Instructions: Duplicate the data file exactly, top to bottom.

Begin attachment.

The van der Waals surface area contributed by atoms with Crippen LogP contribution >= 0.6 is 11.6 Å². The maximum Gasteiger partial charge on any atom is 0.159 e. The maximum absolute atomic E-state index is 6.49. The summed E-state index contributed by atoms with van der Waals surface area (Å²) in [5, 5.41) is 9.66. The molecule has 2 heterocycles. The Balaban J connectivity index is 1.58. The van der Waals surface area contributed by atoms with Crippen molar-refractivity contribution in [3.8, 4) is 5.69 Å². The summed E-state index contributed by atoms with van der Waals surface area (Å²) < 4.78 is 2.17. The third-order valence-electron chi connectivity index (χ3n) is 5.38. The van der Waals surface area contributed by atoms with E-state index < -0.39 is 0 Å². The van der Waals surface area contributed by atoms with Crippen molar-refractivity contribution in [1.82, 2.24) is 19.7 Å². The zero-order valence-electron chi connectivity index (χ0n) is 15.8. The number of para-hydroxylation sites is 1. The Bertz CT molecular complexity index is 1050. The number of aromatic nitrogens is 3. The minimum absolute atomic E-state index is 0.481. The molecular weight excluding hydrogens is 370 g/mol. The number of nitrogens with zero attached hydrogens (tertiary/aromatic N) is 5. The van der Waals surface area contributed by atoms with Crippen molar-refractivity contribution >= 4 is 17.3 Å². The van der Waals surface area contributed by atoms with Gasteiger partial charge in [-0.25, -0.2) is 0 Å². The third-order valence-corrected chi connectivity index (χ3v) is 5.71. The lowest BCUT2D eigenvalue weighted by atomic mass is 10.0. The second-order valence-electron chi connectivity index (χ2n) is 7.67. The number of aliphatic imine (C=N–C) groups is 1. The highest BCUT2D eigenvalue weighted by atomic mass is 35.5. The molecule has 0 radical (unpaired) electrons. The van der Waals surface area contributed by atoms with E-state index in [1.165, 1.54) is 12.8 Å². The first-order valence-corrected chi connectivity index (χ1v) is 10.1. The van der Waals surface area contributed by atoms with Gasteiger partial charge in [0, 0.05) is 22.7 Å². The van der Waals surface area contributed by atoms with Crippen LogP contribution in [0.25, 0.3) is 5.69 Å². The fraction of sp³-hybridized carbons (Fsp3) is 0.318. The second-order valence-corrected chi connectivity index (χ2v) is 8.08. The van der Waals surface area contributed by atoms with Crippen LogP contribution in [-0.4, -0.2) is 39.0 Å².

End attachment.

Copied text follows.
The van der Waals surface area contributed by atoms with Crippen LogP contribution >= 0.6 is 11.6 Å². The maximum Gasteiger partial charge on any atom is 0.159 e. The maximum absolute atomic E-state index is 6.49. The summed E-state index contributed by atoms with van der Waals surface area (Å²) in [5, 5.41) is 9.66. The molecule has 2 heterocycles. The Balaban J connectivity index is 1.58. The van der Waals surface area contributed by atoms with Crippen molar-refractivity contribution in [3.8, 4) is 5.69 Å². The summed E-state index contributed by atoms with van der Waals surface area (Å²) < 4.78 is 2.17. The third-order valence-electron chi connectivity index (χ3n) is 5.38. The van der Waals surface area contributed by atoms with E-state index < -0.39 is 0 Å². The van der Waals surface area contributed by atoms with Crippen molar-refractivity contribution in [1.82, 2.24) is 19.7 Å². The zero-order valence-electron chi connectivity index (χ0n) is 15.8. The number of para-hydroxylation sites is 1. The Bertz CT molecular complexity index is 1050. The number of aromatic nitrogens is 3. The minimum absolute atomic E-state index is 0.481. The molecular weight excluding hydrogens is 370 g/mol. The number of nitrogens with zero attached hydrogens (tertiary/aromatic N) is 5. The van der Waals surface area contributed by atoms with Crippen molar-refractivity contribution >= 4 is 17.3 Å². The van der Waals surface area contributed by atoms with Gasteiger partial charge in [-0.25, -0.2) is 0 Å². The third-order valence-corrected chi connectivity index (χ3v) is 5.71. The lowest BCUT2D eigenvalue weighted by atomic mass is 10.0. The second-order valence-electron chi connectivity index (χ2n) is 7.67. The number of aliphatic imine (C=N–C) groups is 1. The highest BCUT2D eigenvalue weighted by atomic mass is 35.5. The molecule has 0 radical (unpaired) electrons. The van der Waals surface area contributed by atoms with E-state index in [1.165, 1.54) is 12.8 Å². The first-order valence-corrected chi connectivity index (χ1v) is 10.1. The van der Waals surface area contributed by atoms with Gasteiger partial charge in [0, 0.05) is 22.7 Å². The van der Waals surface area contributed by atoms with Crippen LogP contribution in [0.25, 0.3) is 5.69 Å². The fraction of sp³-hybridized carbons (Fsp3) is 0.318. The second-order valence-corrected chi connectivity index (χ2v) is 8.08. The van der Waals surface area contributed by atoms with Crippen LogP contribution in [-0.4, -0.2) is 39.0 Å².